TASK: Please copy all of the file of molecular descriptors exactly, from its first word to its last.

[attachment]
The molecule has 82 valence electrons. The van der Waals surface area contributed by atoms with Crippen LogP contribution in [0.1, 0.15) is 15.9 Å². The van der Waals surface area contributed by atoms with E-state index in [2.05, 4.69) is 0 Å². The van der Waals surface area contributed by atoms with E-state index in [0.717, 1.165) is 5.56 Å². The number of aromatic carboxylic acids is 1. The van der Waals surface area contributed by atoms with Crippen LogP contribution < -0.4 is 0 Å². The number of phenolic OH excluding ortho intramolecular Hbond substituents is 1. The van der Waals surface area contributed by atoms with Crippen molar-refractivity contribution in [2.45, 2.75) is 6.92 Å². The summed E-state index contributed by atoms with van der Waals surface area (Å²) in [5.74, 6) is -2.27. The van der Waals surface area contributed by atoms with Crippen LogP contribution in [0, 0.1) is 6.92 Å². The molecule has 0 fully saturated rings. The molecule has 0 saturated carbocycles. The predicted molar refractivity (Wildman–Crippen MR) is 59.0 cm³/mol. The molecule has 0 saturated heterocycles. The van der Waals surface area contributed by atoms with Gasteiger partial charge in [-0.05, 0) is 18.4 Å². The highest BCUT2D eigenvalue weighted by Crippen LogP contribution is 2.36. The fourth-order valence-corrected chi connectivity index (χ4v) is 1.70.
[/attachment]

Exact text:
The molecule has 82 valence electrons. The van der Waals surface area contributed by atoms with Crippen LogP contribution in [0.1, 0.15) is 15.9 Å². The van der Waals surface area contributed by atoms with E-state index in [2.05, 4.69) is 0 Å². The van der Waals surface area contributed by atoms with E-state index in [0.717, 1.165) is 5.56 Å². The number of aromatic carboxylic acids is 1. The van der Waals surface area contributed by atoms with Crippen LogP contribution < -0.4 is 0 Å². The number of phenolic OH excluding ortho intramolecular Hbond substituents is 1. The van der Waals surface area contributed by atoms with Crippen molar-refractivity contribution in [2.45, 2.75) is 6.92 Å². The summed E-state index contributed by atoms with van der Waals surface area (Å²) in [5.74, 6) is -2.27. The van der Waals surface area contributed by atoms with Crippen LogP contribution in [0, 0.1) is 6.92 Å². The molecule has 0 fully saturated rings. The molecule has 0 saturated carbocycles. The predicted molar refractivity (Wildman–Crippen MR) is 59.0 cm³/mol. The molecule has 0 saturated heterocycles. The van der Waals surface area contributed by atoms with Gasteiger partial charge in [-0.05, 0) is 18.4 Å². The highest BCUT2D eigenvalue weighted by Crippen LogP contribution is 2.36. The fourth-order valence-corrected chi connectivity index (χ4v) is 1.70.